Ayla, Whinney and Racer … they are here daily.  The last few days, they arrive at the back slider while I’m dancing.  My back is to the door but I see them in the reflection of the living room window.  One day, Whinney tapped her nose several times on the glass so I turned around. She stared at me, then lost interest and began eating the wild violets just outside the door.  That baby is very bold and curious.  Yesterday while dancing, in the reflection I could see her staring intently.  Husband said her face was incredibly cute while watching.




Our wildlife friends …


Oscar … he has come to the slider and pressed his antlers to the glass, looking right at me. He makes really good eye contact.



Elwin – far more skittish.  Walks by regally.



Llama-Boy … we don’t see him as often.


One of the babies we call Racer (from Valley of the Horses – Jean Auel).  He is wildly fast! See below for his sister watching his blur ..


Our Deer-Friends are all welcome here and they can eat anything they wish.  We have apples and plums and roses and all sorts of flowers and they are especially fond of the weeds, so we are glad for that 😉


Hidden Life of Trees

“It all starts with the wolves. Wolves disappeared from Yellowstone, the world’s first national park, in the 1920s. When they left, the entire ecosystem changed. Elk herds in the park increased their numbers and began to make quite a meal of the aspens, willows, and cottonwoods that lined the streams. Vegetation declined and animals that depended on the trees left. The wolves were absent for seventy years. When they returned, the elks’ languorous browsing days were over. As the wolf packs kept the herds on the move, browsing diminished, and the trees sprang back. The roots of cottonwoods and willows once again stabilized stream banks and slowed the flow of water. This, in turn, created space for animals such as beavers to return. These industrious builders could now find the materials they needed to construct their lodges and raise their families. The animals that depended on the riparian meadows came back, as well. The wolves turned out to be better stewards of the land than people, creating conditions that allowed the trees to grow and exert their influence on the landscape.”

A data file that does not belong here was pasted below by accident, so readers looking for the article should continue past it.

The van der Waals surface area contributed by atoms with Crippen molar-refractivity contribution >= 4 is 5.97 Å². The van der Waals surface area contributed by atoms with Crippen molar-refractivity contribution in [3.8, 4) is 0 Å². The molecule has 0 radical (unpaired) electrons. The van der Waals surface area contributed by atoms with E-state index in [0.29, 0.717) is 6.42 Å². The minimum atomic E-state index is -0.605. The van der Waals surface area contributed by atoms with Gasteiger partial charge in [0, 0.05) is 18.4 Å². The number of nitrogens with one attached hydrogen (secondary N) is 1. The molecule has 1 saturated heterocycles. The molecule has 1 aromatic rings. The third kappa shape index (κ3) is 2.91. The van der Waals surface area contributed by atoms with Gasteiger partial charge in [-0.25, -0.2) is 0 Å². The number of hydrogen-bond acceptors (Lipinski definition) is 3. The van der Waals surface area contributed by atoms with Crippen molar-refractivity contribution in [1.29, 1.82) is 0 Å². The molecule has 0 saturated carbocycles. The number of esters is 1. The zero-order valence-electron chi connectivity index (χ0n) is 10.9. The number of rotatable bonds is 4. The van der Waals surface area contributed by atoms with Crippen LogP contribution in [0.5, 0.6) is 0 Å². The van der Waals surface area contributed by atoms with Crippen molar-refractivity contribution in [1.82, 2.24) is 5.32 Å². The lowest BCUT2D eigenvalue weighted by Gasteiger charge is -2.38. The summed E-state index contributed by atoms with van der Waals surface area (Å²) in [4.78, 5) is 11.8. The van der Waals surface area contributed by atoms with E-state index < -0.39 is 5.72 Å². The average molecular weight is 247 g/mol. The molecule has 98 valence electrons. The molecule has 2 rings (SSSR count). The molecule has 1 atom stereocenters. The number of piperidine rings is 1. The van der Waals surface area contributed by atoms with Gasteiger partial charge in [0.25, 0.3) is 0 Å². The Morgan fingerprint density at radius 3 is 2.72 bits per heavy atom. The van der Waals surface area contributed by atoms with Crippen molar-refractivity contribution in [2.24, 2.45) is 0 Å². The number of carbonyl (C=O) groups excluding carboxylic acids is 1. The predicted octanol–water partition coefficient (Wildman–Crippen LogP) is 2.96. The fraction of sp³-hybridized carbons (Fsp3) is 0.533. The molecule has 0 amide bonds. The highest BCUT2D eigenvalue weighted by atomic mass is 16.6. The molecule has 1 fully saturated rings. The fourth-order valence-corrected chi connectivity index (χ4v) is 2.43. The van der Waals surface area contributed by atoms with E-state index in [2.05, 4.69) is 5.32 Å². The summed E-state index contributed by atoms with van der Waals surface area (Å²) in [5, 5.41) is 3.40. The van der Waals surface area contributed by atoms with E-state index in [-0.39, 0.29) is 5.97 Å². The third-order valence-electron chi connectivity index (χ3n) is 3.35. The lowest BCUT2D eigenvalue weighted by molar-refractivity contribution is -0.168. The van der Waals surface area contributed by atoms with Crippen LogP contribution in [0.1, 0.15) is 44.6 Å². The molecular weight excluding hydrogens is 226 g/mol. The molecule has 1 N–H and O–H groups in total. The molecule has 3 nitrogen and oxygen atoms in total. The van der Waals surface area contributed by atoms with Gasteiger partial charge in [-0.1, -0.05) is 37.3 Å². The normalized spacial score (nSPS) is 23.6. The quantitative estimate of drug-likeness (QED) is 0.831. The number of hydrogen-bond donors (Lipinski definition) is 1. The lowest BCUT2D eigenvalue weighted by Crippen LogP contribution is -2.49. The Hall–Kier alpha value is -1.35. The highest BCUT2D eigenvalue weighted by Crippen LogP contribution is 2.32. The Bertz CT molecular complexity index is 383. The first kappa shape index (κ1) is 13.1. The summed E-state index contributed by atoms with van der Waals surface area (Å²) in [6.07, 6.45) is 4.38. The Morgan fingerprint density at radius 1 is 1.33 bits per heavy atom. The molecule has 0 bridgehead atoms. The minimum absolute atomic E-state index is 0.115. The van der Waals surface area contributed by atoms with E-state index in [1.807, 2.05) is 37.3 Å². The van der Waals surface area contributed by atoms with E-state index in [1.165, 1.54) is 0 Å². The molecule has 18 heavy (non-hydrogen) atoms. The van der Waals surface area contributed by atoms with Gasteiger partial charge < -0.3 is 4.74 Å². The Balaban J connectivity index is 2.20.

~~Peter Wohlleben, The Hidden Life of Trees: What They Feel, How They Communicate.

Buddy …

All these years later, the antics of Buddy still makes us laugh. Buddy was one of the smartest dogs I’ve met.  Sort of freaky smart. And very very kind.



He was so smart that he trained us to toss the ball back to him when he would make it bounce down the stairs.  He was extremely accurate and fast about catching the tosses.



He also trained us to find him in the game of hide & seek. He would set the ball for us to find, then dash behind a tree and watch.



He introduced himself to the neighbors cow and they became friends.


He loved to swim. And he LOVED to jump off the diving board to fetch his frisbee.

buddy dive

In the shallow end, he would stand on his hind legs, and sometimes push the frisbee down under the water so he could make bubbles.

… more to follow :)